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Data Storage Software

Easy, Reliable Distributed Storage and Backup? 222

RichiH writes "Most of you are the free IT staff of friends and family, just as I am. One of my largest headaches is backing up their data. What I am looking for allows for off-site storage on multiple server machines running Linux, has Linux & Windows clients that Just Work and require zero everyday effort (although a large-ish effort to set them up is just fine), allows for granular access control, is versioned and will, ideally, allow me to grab data automagically (think photo pool for your family where your mother, sister, etc., share each other's photos). This is something I've been trying to find for years, but I've never seen anything even closely resembling what I want. With the Wall Street Journal handing out its Technology Innovation Award to Cleversafe recently, I was once again reminded of this particular itch which needs scratching. Before I deploy it, I want to ask the Slashdot community for its opinion on that piece of software, and on potential alternatives. How do you solve this problem?"
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Easy, Reliable Distributed Storage and Backup?

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  • Git and the git-web web based tool are very useful for maintaining a tree of archived data, and browsing it.

    • Re: (Score:3, Informative)

      by quinks ( 1172373 )
      Yes, because storing thousands of jpg images and other binary data is exactly what git was intended for. Get people to store their data on Samba fileservers. Set up home directories in their name as well as shared directories accessible by everybody or Samba groups. Use ACL if you need to. To backup, use rsync and OpenSSH, write a few batch scripts and hey - presto! Instant solution that'll even work with cheapo webhosts and your home linux box as backup servers. Versioning can be done for any amount of
      • by tsa ( 15680 )

        Yep. I have something similar at home too. Works well.

      • Re: (Score:3, Interesting)

        by marcello_dl ( 667940 )

        actually, for my own digital assets repo - see signature - i see two features of git which might be handy, atomicity of commits and hashes which avoid storing duplicates. git has "plumbing" commands which might help. Still haven't explored it.

        BTW if you have enough band you could do away with a doxroom instance on a host, don't forget to backup files and db and remember it's alpha quality.

    • Re: (Score:3, Insightful)

      by RichiH ( 749257 )
      Being easy to use (as in, not more than 3-5 mouse clicks, total) is one of my main concerns. Git definitely fails in this regard.
      • Re: (Score:3, Interesting)

        by debatem1 ( 1087307 )
        I'd be happy to write a script that will handle that concern, but somebody else would have to do the UI unless you want it looking like it escaped from Windows 95.
        • Re: (Score:2, Interesting)

          by RichiH ( 749257 )

          If you are being serious..:

          Afaik, Git supports Meta/recursive repos where I have one master repo with many subrepos. Thus, it would be best to have a master repo that contains all other repos. That will make replication easier.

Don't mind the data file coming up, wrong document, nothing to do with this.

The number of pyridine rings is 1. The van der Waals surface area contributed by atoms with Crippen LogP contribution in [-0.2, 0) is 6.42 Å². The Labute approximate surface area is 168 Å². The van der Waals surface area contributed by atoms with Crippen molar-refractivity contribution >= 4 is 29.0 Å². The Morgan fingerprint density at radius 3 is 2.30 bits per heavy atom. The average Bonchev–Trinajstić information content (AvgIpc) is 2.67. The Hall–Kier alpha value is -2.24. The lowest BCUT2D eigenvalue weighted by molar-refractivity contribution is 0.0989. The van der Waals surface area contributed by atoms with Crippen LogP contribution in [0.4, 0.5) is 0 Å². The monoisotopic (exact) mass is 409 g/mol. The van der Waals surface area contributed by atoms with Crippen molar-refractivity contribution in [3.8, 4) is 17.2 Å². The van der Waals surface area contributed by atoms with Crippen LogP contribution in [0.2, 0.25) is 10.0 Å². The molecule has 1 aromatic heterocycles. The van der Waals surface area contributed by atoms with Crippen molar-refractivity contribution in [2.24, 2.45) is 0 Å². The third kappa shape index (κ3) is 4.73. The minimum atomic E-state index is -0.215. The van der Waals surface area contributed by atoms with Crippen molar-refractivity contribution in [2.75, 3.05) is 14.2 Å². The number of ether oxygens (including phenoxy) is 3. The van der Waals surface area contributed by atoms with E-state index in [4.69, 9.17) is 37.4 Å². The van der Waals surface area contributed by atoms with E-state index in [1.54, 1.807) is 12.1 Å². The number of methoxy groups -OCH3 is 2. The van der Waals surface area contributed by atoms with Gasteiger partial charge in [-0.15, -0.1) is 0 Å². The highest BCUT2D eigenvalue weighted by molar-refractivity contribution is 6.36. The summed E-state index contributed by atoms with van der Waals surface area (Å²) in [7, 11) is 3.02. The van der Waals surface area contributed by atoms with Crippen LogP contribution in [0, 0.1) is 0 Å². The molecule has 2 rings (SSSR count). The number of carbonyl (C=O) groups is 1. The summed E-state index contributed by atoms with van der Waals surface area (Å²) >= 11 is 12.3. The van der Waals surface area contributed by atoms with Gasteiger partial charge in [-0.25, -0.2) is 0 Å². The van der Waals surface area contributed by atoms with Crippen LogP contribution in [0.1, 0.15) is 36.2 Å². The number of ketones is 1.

The only other requirements would be that it adds all files in a given directory to repo foo and pulls repos bar, baz, quux. Preferably, it would happen automagically & regularly with a throttled connection. Requiring them to click a button in a butt-ugly app is fine, as well.
          If W

          • Re: (Score:3, Interesting)

            by debatem1 ( 1087307 )
            I'm perfectly serious. It's a useful app and a pretty easy problem. If you'll email me at and let me know more about your specific requirements (number of remote hosts, total archive size, etc) I can start figuring out what the best way to do this is. Also, I'll need to know all of the platforms you're running on (will you need support on cell phones? Xbox?), the level of redundancy you're comfortable with, will you need a web interface, etc.
          • If Windows had cronjobs...

            Windows Scheduled Tasks might do the trick. If not, you can always install Cygwin, which includes cron as a Windows service.

            ...or I knew VB

            Forget VB. Python is your friend.

    • As I understand it, in normal use, Git never forgets a commit. Is that really what you want for photos?

      The other poster isn't entirely accurate -- I suspect Git does just fine with binary data. It's just that said binary data will stay in the tree forever.

  • by dogganos ( 901230 ) <> on Saturday October 04, 2008 @05:28AM (#25254895)

    Rename your data to 'Barely legal college girls having first time sex - XXX Vol1/256.r001' and use p2p to spread them all over the world!

    • What an excellent way to backup my photo collection! I'll get to work on it right away.

    • Not a bad idea, actually, using the p2p grids for backup. Wonder if that's possible.
  • by jimicus ( 737525 ) on Saturday October 04, 2008 @05:33AM (#25254913)

    I can tell you how I solve it in a business context, but whether or not it could be scaled down to personal I'm not sure.